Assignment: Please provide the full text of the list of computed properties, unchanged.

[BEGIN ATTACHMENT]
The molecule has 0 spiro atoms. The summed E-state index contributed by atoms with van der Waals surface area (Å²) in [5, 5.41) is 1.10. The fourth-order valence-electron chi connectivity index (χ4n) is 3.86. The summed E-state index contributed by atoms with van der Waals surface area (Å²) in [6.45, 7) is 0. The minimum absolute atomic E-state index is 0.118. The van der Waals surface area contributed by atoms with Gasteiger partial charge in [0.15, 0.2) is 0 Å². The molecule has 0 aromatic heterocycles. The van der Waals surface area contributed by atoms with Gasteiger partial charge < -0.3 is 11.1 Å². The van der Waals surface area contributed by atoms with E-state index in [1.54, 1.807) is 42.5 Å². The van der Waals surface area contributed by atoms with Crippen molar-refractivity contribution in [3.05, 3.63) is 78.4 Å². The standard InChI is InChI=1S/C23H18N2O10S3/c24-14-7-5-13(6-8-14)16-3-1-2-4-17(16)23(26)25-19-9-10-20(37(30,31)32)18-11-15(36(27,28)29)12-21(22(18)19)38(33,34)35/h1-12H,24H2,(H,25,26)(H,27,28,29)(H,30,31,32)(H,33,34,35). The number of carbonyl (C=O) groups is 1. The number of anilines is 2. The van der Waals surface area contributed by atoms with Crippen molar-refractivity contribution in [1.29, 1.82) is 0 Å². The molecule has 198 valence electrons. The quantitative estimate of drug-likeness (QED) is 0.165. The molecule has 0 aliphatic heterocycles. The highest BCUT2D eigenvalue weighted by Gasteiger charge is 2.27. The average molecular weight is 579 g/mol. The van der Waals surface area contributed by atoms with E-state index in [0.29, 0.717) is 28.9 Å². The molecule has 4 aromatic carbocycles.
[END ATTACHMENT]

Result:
The molecule has 0 spiro atoms. The summed E-state index contributed by atoms with van der Waals surface area (Å²) in [5, 5.41) is 1.10. The fourth-order valence-electron chi connectivity index (χ4n) is 3.86. The summed E-state index contributed by atoms with van der Waals surface area (Å²) in [6.45, 7) is 0. The minimum absolute atomic E-state index is 0.118. The van der Waals surface area contributed by atoms with Gasteiger partial charge in [0.15, 0.2) is 0 Å². The molecule has 0 aromatic heterocycles. The van der Waals surface area contributed by atoms with Gasteiger partial charge < -0.3 is 11.1 Å². The van der Waals surface area contributed by atoms with E-state index in [1.54, 1.807) is 42.5 Å². The van der Waals surface area contributed by atoms with Crippen molar-refractivity contribution in [3.05, 3.63) is 78.4 Å². The standard InChI is InChI=1S/C23H18N2O10S3/c24-14-7-5-13(6-8-14)16-3-1-2-4-17(16)23(26)25-19-9-10-20(37(30,31)32)18-11-15(36(27,28)29)12-21(22(18)19)38(33,34)35/h1-12H,24H2,(H,25,26)(H,27,28,29)(H,30,31,32)(H,33,34,35). The number of carbonyl (C=O) groups is 1. The number of anilines is 2. The van der Waals surface area contributed by atoms with Crippen molar-refractivity contribution in [1.29, 1.82) is 0 Å². The molecule has 198 valence electrons. The quantitative estimate of drug-likeness (QED) is 0.165. The molecule has 0 aliphatic heterocycles. The highest BCUT2D eigenvalue weighted by Gasteiger charge is 2.27. The average molecular weight is 579 g/mol. The van der Waals surface area contributed by atoms with E-state index in [0.29, 0.717) is 28.9 Å². The molecule has 4 aromatic carbocycles.